Consider for instance concerns of the form: If I modify my brain or my mental software considerably, in pursuit of certain goals, how do I know the modifications won’t go awry and actually lead me drastically away from my goals in terrifying ways? Eliminating this sort of possibility entirely is probably not feasible, but it seems that in a regime of resource abundance, there may be cognitive strategies of minimizing the odds of such pathologies, which are not available to us now.
Greater mindfulness, broader attentional focus and increased ability to retain concrete groundings for abstractions, and more effective compassionate relationships with other minds would all very likely decrease the odds of a mind’s future-self going awry in a manner surprising to its past selves. But there are also some additional cognitive strategies that will open up once resource restrictions are relieved a bit.
Two Robust Cognitive Strategies for Resource-Rich Minds
Two cognitive strategies that occur to me as probably feasible given a high but not infeasible degree of abundance would be:
1) Sampling from neighboring possible worlds in the multiverse.
Consider a situation where you think you have a good approach to getting a certain thing done, but are (as will usually be the case) unsure whether you’re somehow deluding yourself, perhaps because some of your beliefs or thought-processes are actually not as true as you think they are.
One strategy to deal with this is to create an ensemble of versions of yourself that are tweaked in some way. Perhaps some of them are exposed to a minor variation of the data you’ve actually experienced during your life (after all, it’s reasonable to think a certain percentage of your perceptions that you take for granted are probably erroneous or hallucinated, etc.). Perhaps some of them are driven by a minor variation of the ideas or mental processes that drive you (after all, it’s reasonable to think that some of the cognitive content that drives you was originated via some sort of erroneous process).
You can then ask each version of yourself, drawn from the ensemble, what it would do to achieve the objective you’re after. Taking an approach that gets recommended by a decent number of members of the ensemble of variant yous, is a reasonably robust approach.
This sort of strategy is supported, on a technical level, by various results that estimate the out-of—sample generalization of a model in terms of the robustness of the model with respect to replacement of its training data with subsamples thereof … and other related statistical theorems.
Even if you don’t opt to choose you actions based on a vote across your multiversal neighbors, just understanding their perspectives is bound to be valuable and interesting, and enrich your understanding in ways that may affect your ultimate decisions in more complex ways.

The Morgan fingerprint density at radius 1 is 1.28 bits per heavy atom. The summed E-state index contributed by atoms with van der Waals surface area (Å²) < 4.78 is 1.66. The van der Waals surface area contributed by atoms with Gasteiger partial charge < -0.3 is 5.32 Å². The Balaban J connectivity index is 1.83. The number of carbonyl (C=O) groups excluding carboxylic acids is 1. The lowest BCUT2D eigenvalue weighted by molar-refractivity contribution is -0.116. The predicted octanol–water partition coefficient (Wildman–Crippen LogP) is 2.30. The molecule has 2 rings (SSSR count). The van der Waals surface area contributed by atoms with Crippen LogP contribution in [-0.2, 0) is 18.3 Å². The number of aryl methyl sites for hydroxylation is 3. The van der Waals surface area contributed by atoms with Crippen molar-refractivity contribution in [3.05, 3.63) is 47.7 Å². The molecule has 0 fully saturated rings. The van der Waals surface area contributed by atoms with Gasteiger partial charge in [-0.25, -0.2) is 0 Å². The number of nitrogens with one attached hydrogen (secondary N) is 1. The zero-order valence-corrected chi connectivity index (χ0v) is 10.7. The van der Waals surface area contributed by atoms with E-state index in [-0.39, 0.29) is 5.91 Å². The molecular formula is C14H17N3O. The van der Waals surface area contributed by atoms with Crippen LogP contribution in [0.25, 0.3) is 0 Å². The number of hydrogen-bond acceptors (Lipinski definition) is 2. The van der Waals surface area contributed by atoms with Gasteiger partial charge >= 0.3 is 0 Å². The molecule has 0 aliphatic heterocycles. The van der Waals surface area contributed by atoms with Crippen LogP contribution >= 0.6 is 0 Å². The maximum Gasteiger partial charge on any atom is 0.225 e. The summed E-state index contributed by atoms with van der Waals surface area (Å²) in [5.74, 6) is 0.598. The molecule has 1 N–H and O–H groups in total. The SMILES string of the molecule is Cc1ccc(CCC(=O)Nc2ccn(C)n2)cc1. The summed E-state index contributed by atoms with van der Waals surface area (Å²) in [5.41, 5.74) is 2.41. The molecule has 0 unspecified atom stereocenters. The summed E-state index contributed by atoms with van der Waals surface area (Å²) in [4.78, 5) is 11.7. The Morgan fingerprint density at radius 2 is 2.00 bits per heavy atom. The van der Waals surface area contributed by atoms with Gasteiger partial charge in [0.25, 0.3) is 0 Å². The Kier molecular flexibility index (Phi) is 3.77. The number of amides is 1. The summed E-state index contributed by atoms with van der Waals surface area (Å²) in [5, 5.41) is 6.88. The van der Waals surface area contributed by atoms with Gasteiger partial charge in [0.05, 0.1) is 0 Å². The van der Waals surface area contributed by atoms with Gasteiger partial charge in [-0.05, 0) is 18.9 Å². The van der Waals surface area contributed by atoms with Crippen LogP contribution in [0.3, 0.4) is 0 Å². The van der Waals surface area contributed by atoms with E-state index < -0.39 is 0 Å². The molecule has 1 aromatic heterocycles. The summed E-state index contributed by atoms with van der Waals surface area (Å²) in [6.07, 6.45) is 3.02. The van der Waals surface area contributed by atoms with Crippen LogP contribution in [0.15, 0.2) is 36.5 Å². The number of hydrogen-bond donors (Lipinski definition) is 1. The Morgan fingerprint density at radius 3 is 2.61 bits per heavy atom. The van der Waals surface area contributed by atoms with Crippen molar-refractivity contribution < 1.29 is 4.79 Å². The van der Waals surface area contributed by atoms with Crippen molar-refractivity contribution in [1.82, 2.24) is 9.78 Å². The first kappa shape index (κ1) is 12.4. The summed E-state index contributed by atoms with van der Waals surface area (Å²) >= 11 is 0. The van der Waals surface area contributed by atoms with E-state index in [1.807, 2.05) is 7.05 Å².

2) Maintaining a history of your prior versions, assessing their view of your current self and rolling back now and then when appropriate
When we humans, in our current realm of scarcity, develop and grow, we leave our old selves behind. We may then muse about what our past selves would have thought about our current selves, but we rarely have a solid idea of this, because what we’re really assessing is our “current model of our past self” … as the number of links in the chain of models increases, the noise multiplies.
What if we could keep our previous versions, or at least a reasonable sampling thereof, in the manner of a code version control system. We could then boot up our old versions from time to time and educate them on our current situation and way of thinking and ask them what they thought. Potentially we could even maintain some of these in virtual worlds, popping into the virtual worlds to consult them now and then.
If our past selves don’t approve of our current self, then what? One option is to accept the advice of the past self and roll back the changes. Rolling back and re-evolving would ultimately lead to a branching tree of possible selves, which could opine as requested on other selves living anywhere in the tree.
The tree could also potentially be expanded in multiple locations in parallel, with parallel versions of yourself existing in software and/or robotic or synthetic-biology instantiations, and providing feedback on each other and each others’ historical predecessors.
This is basically a self-management version of AI algorithms such as backtracking, which have demonstrated value for solving certain sorts of problems. Improvements and variations on this sort of algorithmic approach would doubtless unfold once rich-resource superintelligences started putting them into practice.
Even if the advice of the other variant selves in the tree isn’t heeded, it may still be interesting and enrich one’s point of view.
Having an I-Thou relationship with one’s multiversal neighbors — both the versions of oneself in other similar multiverse branches, and past and alternate-history versions of oneself found on the branching tree of the self’s version-control system — would lead to an utterly different sort of psychology than the one we’re used to. The implications for, say, love relationships are intriguing if a bit baffling to ponder.